A commonly hunted creature, the whitetail deer (Odocoileus virginianus), is located in the Americas and Southern Canada. They inhabit hardwoods, croplands, brushlands, and pasturelands. There’s an especially large number of whitetail deer in Virginia — a popular hunting destination. In fact, another common name for them is the Virginia deer. The state even has its own deer management plan to help manage the issue of overpopulation by allowing hunters to kill deer throughout the state ethically.
With many people traveling from all around the country for the state’s wide variety of games, it’s no surprise that the state’s largest caught whitetail deer is an absolute unit. Keep reading to discover the size of the record-breaking deer, as well as some common facts about whitetails.
Whitetail Deer Facts
Whitetail deer is of the Artiodactyla order, Cervidae family, and Odocoileus genus. There are between 35-36 million whitetail deer and at least 26 whitetail deer subspecies worldwide.
They’re often brown in color with — as their name suggests — a white tail. A group of deer is called a herd, and they happen to be excellent swimmers, which is usually how they flee predators. However, they also can run up to 30 miles per house and jump up to 10 feet high, which can help them get away from threats. They also have great vision and hearing and an incredible sense of smell that can identify nearby predators.
A deer’s biggest threat is mankind, but other predators include wolves, mountain lions, bears, jaguars, and coyotes. The beautiful creatures are herbivores, feeding on vegetation like corn, grass, clover, bark, and fruit. Additionally, they are crepuscular, meaning they’re most active at dawn and dusk. This is a common time for hunters to head out in search of the perfect target.
What Is the Average Size of a Whitetail Deer
The average weight of a whitetail deer is 150 pounds to 611 pounds, the average size is 1.7 feet to 3.9 feet, and the average length is 3.3 feet to 7.2 feet. For reference, whitetail deer are smaller than elk and moose and a similar height to a pony. Typically, these deer reach around 27% of their adult size by one year, 57% of their adult size by the end of their second year, and 80% of their adult size by the end of their third year. They reach their full adult size by around eight years of age.
What Is the Largest Whitetail Deer Catch in Virginia?
According to Virginia state records, the largest whitetail deer caught in Virginia was 257 4/8 inches. The deer was killed by James W. Smith.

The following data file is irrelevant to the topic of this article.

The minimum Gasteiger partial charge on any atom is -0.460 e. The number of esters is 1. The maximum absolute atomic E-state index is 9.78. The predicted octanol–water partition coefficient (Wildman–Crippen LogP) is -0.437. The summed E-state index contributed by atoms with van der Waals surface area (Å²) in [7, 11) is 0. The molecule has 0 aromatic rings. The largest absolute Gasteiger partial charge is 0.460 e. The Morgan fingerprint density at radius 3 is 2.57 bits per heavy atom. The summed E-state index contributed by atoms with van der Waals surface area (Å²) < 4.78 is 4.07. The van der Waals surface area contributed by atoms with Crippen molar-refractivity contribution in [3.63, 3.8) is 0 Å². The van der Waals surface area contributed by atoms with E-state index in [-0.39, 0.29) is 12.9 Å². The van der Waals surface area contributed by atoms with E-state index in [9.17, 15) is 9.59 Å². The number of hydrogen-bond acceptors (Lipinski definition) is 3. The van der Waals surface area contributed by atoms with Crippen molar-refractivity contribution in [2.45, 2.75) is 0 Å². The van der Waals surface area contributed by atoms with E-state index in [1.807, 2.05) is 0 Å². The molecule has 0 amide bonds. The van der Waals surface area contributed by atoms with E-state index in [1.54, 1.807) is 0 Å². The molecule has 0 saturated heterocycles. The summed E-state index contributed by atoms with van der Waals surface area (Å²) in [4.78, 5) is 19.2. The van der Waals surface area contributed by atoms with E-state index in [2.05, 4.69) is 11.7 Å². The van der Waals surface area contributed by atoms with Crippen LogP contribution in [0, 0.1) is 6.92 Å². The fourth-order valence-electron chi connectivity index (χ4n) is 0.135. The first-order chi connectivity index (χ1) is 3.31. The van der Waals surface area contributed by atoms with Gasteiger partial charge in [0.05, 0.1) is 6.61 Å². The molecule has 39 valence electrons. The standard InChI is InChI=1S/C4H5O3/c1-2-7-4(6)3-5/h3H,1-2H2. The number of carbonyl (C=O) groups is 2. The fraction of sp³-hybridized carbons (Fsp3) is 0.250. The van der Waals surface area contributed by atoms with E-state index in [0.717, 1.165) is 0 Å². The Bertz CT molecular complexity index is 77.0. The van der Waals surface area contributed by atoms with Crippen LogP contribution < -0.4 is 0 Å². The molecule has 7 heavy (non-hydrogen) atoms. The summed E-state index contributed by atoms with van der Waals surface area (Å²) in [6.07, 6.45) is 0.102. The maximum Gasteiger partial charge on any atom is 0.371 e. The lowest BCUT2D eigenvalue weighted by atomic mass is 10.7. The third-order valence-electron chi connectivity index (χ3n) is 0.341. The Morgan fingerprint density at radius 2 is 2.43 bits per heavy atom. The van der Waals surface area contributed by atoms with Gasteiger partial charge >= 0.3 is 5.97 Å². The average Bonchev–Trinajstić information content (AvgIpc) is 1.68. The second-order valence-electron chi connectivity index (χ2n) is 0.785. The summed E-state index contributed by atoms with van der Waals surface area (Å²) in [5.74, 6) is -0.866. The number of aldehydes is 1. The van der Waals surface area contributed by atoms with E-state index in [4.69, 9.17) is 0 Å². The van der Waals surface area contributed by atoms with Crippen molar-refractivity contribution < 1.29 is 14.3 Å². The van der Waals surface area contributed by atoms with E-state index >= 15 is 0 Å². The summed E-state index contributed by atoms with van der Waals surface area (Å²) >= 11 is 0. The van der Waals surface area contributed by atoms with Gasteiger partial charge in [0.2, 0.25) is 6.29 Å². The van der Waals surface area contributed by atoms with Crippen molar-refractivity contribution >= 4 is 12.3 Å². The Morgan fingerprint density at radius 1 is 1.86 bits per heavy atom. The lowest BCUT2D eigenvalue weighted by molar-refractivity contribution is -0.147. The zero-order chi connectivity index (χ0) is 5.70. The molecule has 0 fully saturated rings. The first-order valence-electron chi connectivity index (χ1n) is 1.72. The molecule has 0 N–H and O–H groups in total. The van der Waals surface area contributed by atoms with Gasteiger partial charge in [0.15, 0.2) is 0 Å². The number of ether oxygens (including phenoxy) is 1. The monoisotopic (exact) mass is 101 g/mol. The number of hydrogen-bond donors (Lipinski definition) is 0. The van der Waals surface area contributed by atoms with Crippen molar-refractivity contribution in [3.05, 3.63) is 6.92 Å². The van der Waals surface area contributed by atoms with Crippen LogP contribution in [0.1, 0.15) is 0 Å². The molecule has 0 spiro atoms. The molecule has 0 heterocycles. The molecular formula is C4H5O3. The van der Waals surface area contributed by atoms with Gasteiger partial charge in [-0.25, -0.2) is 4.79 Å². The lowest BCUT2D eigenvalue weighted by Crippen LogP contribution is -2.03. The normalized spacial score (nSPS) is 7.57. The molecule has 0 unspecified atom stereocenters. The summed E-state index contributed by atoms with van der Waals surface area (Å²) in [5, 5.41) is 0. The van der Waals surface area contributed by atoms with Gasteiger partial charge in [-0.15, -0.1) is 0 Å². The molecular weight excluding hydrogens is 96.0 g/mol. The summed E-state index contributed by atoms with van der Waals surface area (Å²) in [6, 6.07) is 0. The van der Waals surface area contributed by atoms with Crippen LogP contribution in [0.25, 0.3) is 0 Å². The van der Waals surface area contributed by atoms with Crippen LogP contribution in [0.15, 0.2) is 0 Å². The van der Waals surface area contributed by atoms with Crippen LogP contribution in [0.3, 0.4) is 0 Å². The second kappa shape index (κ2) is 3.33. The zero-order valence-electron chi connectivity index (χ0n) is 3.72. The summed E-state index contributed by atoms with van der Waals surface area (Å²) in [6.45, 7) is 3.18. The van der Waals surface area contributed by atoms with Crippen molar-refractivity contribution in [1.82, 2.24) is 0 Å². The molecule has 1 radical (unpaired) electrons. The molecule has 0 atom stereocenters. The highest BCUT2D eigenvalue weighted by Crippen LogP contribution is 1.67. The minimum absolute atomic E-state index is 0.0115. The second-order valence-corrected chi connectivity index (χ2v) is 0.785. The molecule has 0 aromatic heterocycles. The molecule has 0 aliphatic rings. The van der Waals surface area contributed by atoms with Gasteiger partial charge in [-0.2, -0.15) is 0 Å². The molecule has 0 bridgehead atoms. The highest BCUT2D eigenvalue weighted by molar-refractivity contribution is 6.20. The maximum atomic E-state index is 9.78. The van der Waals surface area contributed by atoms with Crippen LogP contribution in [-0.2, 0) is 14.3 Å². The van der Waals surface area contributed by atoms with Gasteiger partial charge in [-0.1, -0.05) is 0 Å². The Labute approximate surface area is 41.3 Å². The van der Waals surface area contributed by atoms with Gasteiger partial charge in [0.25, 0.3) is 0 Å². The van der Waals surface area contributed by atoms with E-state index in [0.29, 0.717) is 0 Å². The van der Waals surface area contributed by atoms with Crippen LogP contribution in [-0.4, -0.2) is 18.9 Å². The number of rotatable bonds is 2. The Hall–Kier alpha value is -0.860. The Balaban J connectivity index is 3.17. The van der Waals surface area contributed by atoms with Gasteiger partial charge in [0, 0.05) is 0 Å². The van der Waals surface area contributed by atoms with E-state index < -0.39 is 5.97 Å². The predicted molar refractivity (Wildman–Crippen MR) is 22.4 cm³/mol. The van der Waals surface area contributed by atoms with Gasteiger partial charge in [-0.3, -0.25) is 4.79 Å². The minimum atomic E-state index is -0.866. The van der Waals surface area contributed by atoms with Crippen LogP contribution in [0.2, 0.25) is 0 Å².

Whitetail deer, also called Virginia deer, are extremely common throughout the state, with most of the animals inhabiting forests, croplands, open fields, rocky mountain tops, coastal islands, and even towns and cities. In fact, there are between 850,000-1,000,000 deer in Virginia, and the animal is the most popular game species in the state.
Due to their prevalence, it’s often difficult for Virginia to manage the population of deer. This leads to issues like damage to vegetation, highway/roadway safety risks, and impacts on natural ecosystems. As a result, the state created its Virginia Deer Management Plan, 2015–2024. The plan stresses the importance of active deer management, with hunting being the preferred population management method. However, it also ensures these measures are ethical and sportsmanlike and ethical.
What Is the Largest Whitetail Deer Catch in the World?
The largest whitetail deer catch in the world was 431 pounds field-dressed (likely over 540 pounds when alive/shot). The deer was shot in 1977 by Canadian bowhunter John Annett of Ontario.
Why Do Hunters Kill Deer?
Whitetail deer are common targets for hunters for a variety of reasons, including their size, abundant population, quality meat, and large antlers (in the case of bucks). Additionally, as is the case in Virginia, many hunters kill for recreational purposes and population management purposes. In other words, if there’s an overpopulation of deer, this can impact the region’s vegetation and road safety. Ethical hunting can eliminate these risks and concerns, as well as carry out a more ethical death for the deer than, for instance, a car accident. Rather than simply hunting for sport, many hunters also hunt for meat. Venison is nutritious and ensures hunted deer are being put to good use.
The photo featured at the top of this post is © NordKraft/Shutterstock.com
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